This article appeared in the monthly magazine Identity, October 2013 issue
Sardar Khushwant Singh, once the young and struggling Sikh lawyer in the legendary Lahore – now batting at a dazzling score of 98 of an eventful life – indeed personifies an epochal transformation of himself over the many years as India’s most popular ‘money-spinner’ ‘author in English’. He has successfully worn an amazing variety of colourful turbans of being a novelist, historian, journalist, translator and, above all, ‘not a nice man to know’ who has always believed, with a childlike genius for mischief, in spreading the laughter all over the planet ‘at all costs and even high risks’. He has attained - with a devil’s diligence and an ascetic’s discipline - as an author the exalted stature of a ‘living human monument’ in the capital of Hindustan. He has been hailed as a wizardly-literary- monarch gifted with a rare impulse to feel the pulse of his vast empire of readership-cutting across all divides of age, gender, religion and international borders. The countless souls in India and abroad wonder - and pray too - whether he is destined to celebrate his so richly deserved century of life with the Nobel Prize for Literature - almost a century later than RN Tagore!
Khushwant - even with his two sets of dates of birth of different years - happens to be several years senior to my poor but scholarly father who had passed away in 1978. I can vividly recall how I was introduced to Khushwant in the 1st year of my college in 1959 by Shri A B (Arun Barun) Shome, a young and bachelor (soon to fall in love with a well-endowed Punjabi lady) teacher with an MA degree who had joined the High School in our small town, 20 KM from Ludhiana. He, a studious Bengali and I, a fresh collegiate, became quite friendly. Shri Shome had kindly suggested to me a reading list of books - novels and short stories - in English authored by the Indians. I recall that the names of Bhabani Bhattacharya, Mulk Raj Anand, Kamla Markandaya, RK Narayan and Khushwant Singh. I was soon able to obtain Train to Pakistan (1956) issued from the College Library and read it with a deep sense of awe, wonder and intimacy. I was then a daily commuting student from Ahmedgarh to Malerkotla and impressions of anecdotes of blood shed of innocent passengers in trains - to and from Pakistan - seemed still smelling in the air of Punjab. I had read some stories of the saddest and shameful spectacle of partition by Krishan Chander (Ham Vahshi Hai - We are Barbarians) and several other writers of Punjabi and Hindi. The Train to Pakistan, however, had left a uniquely lasting impression on my teen age mind. Being a student of the non-English medium school, the book made me familiar with a vastly new range of vocabulary and tons of tragi-funny usages! I had particularly shared with friends the translation of a popular film song - “In the breeze is flying, my veil of red muslin, o sir, o Sir…” and many typically naughty-including four-letter Punjabi expressions rendered into English. I have ever since been a dedicated - though at times a grudging and a protesting one too - reader of the inimitably thought provocative writings of Khushwant Singh. Another book in English by an Indian author which I had immensely enjoyed reading soon after - in the summer of 1960 - was Khawaja Ahmed Abbas’s semi fictional autobiography titled, ‘Inquilab’.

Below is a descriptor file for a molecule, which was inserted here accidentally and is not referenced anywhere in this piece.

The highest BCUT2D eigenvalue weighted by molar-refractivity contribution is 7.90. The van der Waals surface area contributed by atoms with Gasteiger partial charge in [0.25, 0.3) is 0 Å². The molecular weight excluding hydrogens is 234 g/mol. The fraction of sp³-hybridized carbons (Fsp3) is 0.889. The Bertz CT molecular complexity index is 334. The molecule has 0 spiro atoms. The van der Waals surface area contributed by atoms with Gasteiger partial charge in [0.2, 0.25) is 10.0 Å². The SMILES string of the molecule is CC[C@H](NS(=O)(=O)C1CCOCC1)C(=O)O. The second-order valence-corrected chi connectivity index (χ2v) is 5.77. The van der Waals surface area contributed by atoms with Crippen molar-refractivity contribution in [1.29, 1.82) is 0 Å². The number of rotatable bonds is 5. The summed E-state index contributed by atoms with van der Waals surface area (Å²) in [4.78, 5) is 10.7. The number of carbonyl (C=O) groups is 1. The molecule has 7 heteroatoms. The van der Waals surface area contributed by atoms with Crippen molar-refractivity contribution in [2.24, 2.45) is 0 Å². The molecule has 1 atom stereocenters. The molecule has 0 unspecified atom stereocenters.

The Sikhs Today (1959) by Khushwant Singh, an attractively produced slim book with photographs of eminent Sikhs, was a very interesting and informative reading for me - particularly for the explosive foreboding that the symbols of Sikh identity might not last more than a few decades. During the next several years of my higher studies and till my entry into the Indian Foreign Service in 1971, I was more intensely occupied with the subjects of the curriculum but always enjoyed Khushwant Singh’s journalistic writings /columns particularly in The Illustrated Weekly and later the two national dailies, The National Herald and Hindustan Times. Khushwant Singh’s proximity with Indira Gandhi’s government and particularly his support of Sanjay Gandhi and the infamous Emergency earned him the title of ‘Khushamad’ - flatterer/sycophant - Singh. He had been awarded Padma Bhushan in 1974 and was also made a member of the Rajya Sabha for the term of 1980-86. The decade’s long extremist violence in Punjab witnessed Khushwant Singh taking a bold stand against perpetrators of communal violence. He wielded his powerful pen to voice reason and secular values and had to be provided security by the government against the hot headed of his own beloved community!
The worst turmoil of eighties involving ‘Operation Blue Star’ and the assassination of PM Indira Gandhi by her Sikh body guards followed by the barbaric killings of the Sikhs must have left Khushwant totally shattered and perplexed. The publication of Delhi: A Novel in 1990 was marketed as a major event of literary career of the author – Khushwant claimed that it took him almost twenty five years to complete this work. He dedicated it to his son, Rahul - a confirmed bachelor - and his ‘long-time girlfriend’, Niloufer Billimoria. Khushwant further stated, in his trade mark style, that, ‘History provided me a skeleton, I covered it with flesh and injected blood and a lot of seminal fluid into it.’ I was destined to read this ‘seminal’ Khushwant work while posted in the distant canal country of Panama, sometime in 1995. I indeed pondered over each word and page of it. The history, society and culture of the legendary capital of Bharatvarsha-Hindustan-India is ruthlessly dissected and laid on the table as if for a class of interns for lessons not only in human anatomy and physiology but the entire gamut of life, particularly the perversities and depravities of the flesh juxtaposed against the sublimity and serenity of the human spirit. The narrator’s - suggestively Khushwant himself, disguising as an aging and foreign returned journalist’s - relationship with a hijra-eunuch, hermaphrodite whore, who is neither male nor female but possessed a ‘uniquely exotic sex appeal’ provides him the role of a classic Sutradhar to explain all the travails of the ‘damned-damsel - Delhi’ through Time, right up to the Sikh holocaust of1984. Some serious minded readers felt angry and disgusted over the overflow of ‘extensive erotica’ in the book and dubbed the 300+ pages as ‘nothing but sleaze.’ However to quote a learned critic, “The text seems to be liberating itself from the high seriousness of history… history is parodied, transvestited and travestied. The novel could be hailed as Singh’s significant contribution to English fiction for its erudite content and insightful recreation.”